With an estimated 4 billion cell phones and an equally staggering number of PCs and tablets in use around the world today, there is no denying the impact of these technologies on our lives. Their ubiquitous presence has given rise to crowd-sourcing: organizations and agencies tapping into the ideas and expertise of interested persons everywhere to develop products, solve problems, change minds, raise money and much, much more.
Online gaming – from World of Warcraft and Lord of the Rings, to Farmville, Café World and all the other adventures one can share online with friends and strangers – has created global communities of like-minded individuals and a revolution in how we get things done.
Now, crowd-sourcing and gaming are coming together to solve biomedical challenges. Certain gamer skills have captured the attention of researchers around the world, who are starting to put them to work building RNA molecules, folding proteins and identifying malaria-infected cells.
Malariaspot.org, launched by researchers at Universidad Politécnica de Madrid (UPM) on World Malaria Day (April 25), is a proof-of-concept game that asks players to “tag malaria parasites in digitized images of blood smears … with the aim of testing collaborative malaria tele-diagnosis techniques,” according to a report on UPM Channel. The report called MalariaSpot the “first ever crowd-sourced medical image diagnosis campaign.”
In the introduction to her 2011 book Reality Is Broken: Why Games Make Us Better and How They Can Change the World, game developer Jane McGonigal wrote, “Today, I look forward and I see a future in which games once again are explicitly designed to improve quality of life, to prevent suffering, and to create real, widespread happiness.” I’m guessing she was not speaking specifically about gamers identifying malaria in human blood cells, but her words seem prescient. “In short,” she wrote, “I foresee games that augment our most essential human capabilities – to be happy, resilient, creative – and empower us to change the world in meaningful ways.”
Gaming is on the mind of Aydogan Ozcan of the UCLA electrical engineering department’s bio- and nanophotonics laboratory, who has gained recognition in recent years for developing a lensless microscope for telemedicine. Ozcan delivered a paper, “New imaging and sensing architecture for telemedicine and global healthcare,” at SPIE Defense, Security and Sensing last month in Baltimore, describing a holographic imaging and diagnostic modality with improved light-collection efficiency durable enough for field use. He said the platform “may provide an important tool set for telemedicine-based cytometry and diagnostics applications, especially in resource-poor settings for various global health problems such as malaria, HIV and tuberculosis.” While the device itself was quite interesting, what he said about gamers really grabbed our attention.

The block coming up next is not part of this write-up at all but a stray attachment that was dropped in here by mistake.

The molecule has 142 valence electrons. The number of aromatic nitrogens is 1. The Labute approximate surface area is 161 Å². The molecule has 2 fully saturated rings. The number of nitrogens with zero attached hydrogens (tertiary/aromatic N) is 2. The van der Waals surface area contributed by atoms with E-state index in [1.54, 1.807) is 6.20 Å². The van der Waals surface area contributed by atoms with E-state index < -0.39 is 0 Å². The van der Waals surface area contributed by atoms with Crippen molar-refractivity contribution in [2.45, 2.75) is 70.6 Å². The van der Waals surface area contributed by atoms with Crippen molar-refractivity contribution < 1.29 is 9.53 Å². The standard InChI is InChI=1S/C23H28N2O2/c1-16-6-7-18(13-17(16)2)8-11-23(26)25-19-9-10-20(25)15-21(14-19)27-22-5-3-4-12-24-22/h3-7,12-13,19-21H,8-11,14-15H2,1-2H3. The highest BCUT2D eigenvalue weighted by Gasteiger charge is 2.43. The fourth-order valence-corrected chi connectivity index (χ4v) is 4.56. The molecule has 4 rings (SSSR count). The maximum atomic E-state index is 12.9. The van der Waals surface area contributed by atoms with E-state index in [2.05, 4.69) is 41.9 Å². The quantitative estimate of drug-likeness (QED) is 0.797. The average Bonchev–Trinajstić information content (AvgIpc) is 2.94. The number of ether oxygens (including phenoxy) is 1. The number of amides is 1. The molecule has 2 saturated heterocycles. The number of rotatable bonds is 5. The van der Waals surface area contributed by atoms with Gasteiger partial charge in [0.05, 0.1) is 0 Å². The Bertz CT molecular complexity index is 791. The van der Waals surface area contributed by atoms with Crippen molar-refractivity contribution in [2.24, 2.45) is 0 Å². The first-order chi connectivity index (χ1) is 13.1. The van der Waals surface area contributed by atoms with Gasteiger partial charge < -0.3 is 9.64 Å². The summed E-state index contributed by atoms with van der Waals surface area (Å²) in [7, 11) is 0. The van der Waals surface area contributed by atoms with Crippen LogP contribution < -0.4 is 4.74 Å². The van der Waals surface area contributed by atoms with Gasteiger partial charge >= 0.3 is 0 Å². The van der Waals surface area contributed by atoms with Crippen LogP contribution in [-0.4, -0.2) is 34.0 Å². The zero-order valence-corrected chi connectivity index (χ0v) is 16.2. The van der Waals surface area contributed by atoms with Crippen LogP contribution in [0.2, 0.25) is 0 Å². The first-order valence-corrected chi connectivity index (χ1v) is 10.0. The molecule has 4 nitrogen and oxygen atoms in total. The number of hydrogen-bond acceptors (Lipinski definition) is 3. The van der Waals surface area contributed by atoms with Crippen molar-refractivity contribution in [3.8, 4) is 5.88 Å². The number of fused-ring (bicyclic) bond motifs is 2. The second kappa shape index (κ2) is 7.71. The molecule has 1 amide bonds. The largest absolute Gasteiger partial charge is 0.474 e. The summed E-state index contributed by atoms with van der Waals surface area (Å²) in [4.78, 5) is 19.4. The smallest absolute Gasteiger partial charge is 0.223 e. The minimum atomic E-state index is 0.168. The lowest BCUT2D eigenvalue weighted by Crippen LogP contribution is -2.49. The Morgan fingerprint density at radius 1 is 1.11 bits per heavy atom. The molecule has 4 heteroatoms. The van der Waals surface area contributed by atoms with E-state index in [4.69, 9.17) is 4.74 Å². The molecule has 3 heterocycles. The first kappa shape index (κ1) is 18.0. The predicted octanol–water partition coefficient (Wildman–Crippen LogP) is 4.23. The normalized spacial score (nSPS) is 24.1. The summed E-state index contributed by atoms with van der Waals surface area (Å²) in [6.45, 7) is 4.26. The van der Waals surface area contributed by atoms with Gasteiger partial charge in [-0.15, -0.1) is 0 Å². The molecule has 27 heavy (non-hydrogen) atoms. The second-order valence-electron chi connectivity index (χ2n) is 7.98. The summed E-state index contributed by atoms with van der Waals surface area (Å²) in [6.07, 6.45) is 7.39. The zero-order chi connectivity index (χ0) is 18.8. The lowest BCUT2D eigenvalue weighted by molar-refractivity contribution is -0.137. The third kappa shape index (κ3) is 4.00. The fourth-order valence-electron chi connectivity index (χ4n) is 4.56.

There is so much data that can and will be collected by cell phones today and in the near future, he said, that the short-term challenge will be analyzing it all. He said that through crowd-sourced games, “The gaming community will help us tackle this data.” As with the MalariaSpot project, Ozcan also identified malaria as one illness that could be diagnosed in this fashion by gamers after brief, simple training to pick out infected cells.
From x-rays to light microscopes to cell phone cameras, there is no denying that biomedical imaging has changed dramatically since Wilhelm Röntgen put a name to a newly discovered ray. In this issue, we examine advances in spectroscopy and microscopy.
“Improving Lives Through Spectroscopic Analysis,” by BioPhotonics features editor Lynn Savage, explains how noninvasive spectroscopy is aiding clinicians in the treatment of brain trauma, cancer and more. In this feature, beginning on page 38, proponents of two types of spectroscopic methods for determining blood oxygenation share their views on the current state of the art as well as its future.
Authors Veronika Mueller and Christian Eggeling of the Max Planck Institute, Håkan Karlsson of Cobolt AB, and Dag von Gegerfelt of von Gegerfelt Photonics believe that continuous-wave diode-pumped solid-state (DPSS) lasers make stimulated emission depletion (STED) microscopy more practical. In an article beginning on page 30, they explain that, until now, STED microscopy typically has been realized with the use of rather large and complex laser systems. But a setup using a compact and low-noise 0.5-W, 660-nm, single-frequency continuous-wave diode-pumped solid-state laser significantly reduces size, complexity and costs while providing the same accuracy as a standard STED microscope.
In the article “Fresh Ways to Shoot Faster Pictures,” beginning on page 26, Lynn Savage explains how two-photon excited fluorescence and second-harmonic-generation microscopy, in particular, have overtaken even stalwart techniques such as confocal laser scanning microscopy because they reduce the amount of photobleaching endured by the key fluorophores used to illuminate targets such as cell components.
Enjoy the issue. Analyzing biomedical images seems like a great use of gamer skills and crowd-sourcing solutions to growing needs. How do you think the photonics community should tap into the online world to meet its grand challenges and change the world?
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